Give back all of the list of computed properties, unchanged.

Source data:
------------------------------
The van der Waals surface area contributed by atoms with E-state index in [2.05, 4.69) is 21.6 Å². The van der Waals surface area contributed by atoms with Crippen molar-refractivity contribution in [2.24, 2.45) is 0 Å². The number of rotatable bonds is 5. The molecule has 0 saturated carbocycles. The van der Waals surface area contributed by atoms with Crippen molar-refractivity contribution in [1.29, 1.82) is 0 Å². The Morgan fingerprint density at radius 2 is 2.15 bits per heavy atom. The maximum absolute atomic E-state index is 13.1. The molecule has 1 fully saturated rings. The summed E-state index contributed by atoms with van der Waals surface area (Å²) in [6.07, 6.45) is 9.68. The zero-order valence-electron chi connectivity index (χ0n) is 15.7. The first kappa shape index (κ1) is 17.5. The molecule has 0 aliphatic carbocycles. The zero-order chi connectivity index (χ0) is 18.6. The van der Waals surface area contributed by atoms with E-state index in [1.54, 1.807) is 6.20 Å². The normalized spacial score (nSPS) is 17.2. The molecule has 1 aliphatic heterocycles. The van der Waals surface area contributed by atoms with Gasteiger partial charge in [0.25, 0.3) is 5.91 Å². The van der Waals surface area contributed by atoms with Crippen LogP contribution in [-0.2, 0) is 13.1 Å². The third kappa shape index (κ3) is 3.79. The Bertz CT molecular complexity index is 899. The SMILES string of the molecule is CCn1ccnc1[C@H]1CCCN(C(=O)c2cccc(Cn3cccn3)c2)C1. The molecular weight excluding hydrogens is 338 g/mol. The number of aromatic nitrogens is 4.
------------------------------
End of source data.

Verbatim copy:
The van der Waals surface area contributed by atoms with E-state index in [2.05, 4.69) is 21.6 Å². The van der Waals surface area contributed by atoms with Crippen molar-refractivity contribution in [2.24, 2.45) is 0 Å². The number of rotatable bonds is 5. The molecule has 0 saturated carbocycles. The van der Waals surface area contributed by atoms with Crippen molar-refractivity contribution in [1.29, 1.82) is 0 Å². The Morgan fingerprint density at radius 2 is 2.15 bits per heavy atom. The maximum absolute atomic E-state index is 13.1. The molecule has 1 fully saturated rings. The summed E-state index contributed by atoms with van der Waals surface area (Å²) in [6.07, 6.45) is 9.68. The zero-order valence-electron chi connectivity index (χ0n) is 15.7. The first kappa shape index (κ1) is 17.5. The molecule has 0 aliphatic carbocycles. The zero-order chi connectivity index (χ0) is 18.6. The van der Waals surface area contributed by atoms with E-state index in [1.54, 1.807) is 6.20 Å². The normalized spacial score (nSPS) is 17.2. The molecule has 1 aliphatic heterocycles. The van der Waals surface area contributed by atoms with Gasteiger partial charge in [0.25, 0.3) is 5.91 Å². The van der Waals surface area contributed by atoms with Crippen LogP contribution in [-0.2, 0) is 13.1 Å². The third kappa shape index (κ3) is 3.79. The Bertz CT molecular complexity index is 899. The SMILES string of the molecule is CCn1ccnc1[C@H]1CCCN(C(=O)c2cccc(Cn3cccn3)c2)C1. The molecular weight excluding hydrogens is 338 g/mol. The number of aromatic nitrogens is 4.